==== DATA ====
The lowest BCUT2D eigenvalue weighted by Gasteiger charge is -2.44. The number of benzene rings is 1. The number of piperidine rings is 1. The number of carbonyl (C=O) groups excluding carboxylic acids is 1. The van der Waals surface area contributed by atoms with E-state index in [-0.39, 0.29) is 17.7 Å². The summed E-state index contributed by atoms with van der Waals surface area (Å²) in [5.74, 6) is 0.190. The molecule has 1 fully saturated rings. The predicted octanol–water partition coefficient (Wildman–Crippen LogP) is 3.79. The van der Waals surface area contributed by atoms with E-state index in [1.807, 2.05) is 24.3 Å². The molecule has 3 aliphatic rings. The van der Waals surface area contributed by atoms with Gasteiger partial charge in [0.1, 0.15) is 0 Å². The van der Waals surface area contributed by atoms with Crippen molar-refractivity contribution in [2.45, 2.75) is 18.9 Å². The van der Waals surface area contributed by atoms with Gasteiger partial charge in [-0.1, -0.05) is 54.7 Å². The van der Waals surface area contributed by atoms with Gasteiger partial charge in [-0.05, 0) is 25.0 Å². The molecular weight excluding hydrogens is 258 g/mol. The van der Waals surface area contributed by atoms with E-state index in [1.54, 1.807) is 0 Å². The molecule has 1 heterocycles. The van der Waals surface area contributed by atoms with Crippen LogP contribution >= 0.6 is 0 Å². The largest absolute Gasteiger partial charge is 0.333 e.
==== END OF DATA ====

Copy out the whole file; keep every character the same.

The lowest BCUT2D eigenvalue weighted by Gasteiger charge is -2.44. The number of benzene rings is 1. The number of piperidine rings is 1. The number of carbonyl (C=O) groups excluding carboxylic acids is 1. The van der Waals surface area contributed by atoms with E-state index in [-0.39, 0.29) is 17.7 Å². The summed E-state index contributed by atoms with van der Waals surface area (Å²) in [5.74, 6) is 0.190. The molecule has 1 fully saturated rings. The predicted octanol–water partition coefficient (Wildman–Crippen LogP) is 3.79. The van der Waals surface area contributed by atoms with E-state index in [1.807, 2.05) is 24.3 Å². The molecule has 3 aliphatic rings. The van der Waals surface area contributed by atoms with Gasteiger partial charge in [0.1, 0.15) is 0 Å². The van der Waals surface area contributed by atoms with Crippen molar-refractivity contribution in [2.45, 2.75) is 18.9 Å². The van der Waals surface area contributed by atoms with Gasteiger partial charge in [-0.1, -0.05) is 54.7 Å². The van der Waals surface area contributed by atoms with Gasteiger partial charge in [-0.05, 0) is 25.0 Å². The molecular weight excluding hydrogens is 258 g/mol. The van der Waals surface area contributed by atoms with E-state index in [1.54, 1.807) is 0 Å². The molecule has 1 heterocycles. The van der Waals surface area contributed by atoms with Crippen LogP contribution >= 0.6 is 0 Å². The largest absolute Gasteiger partial charge is 0.333 e.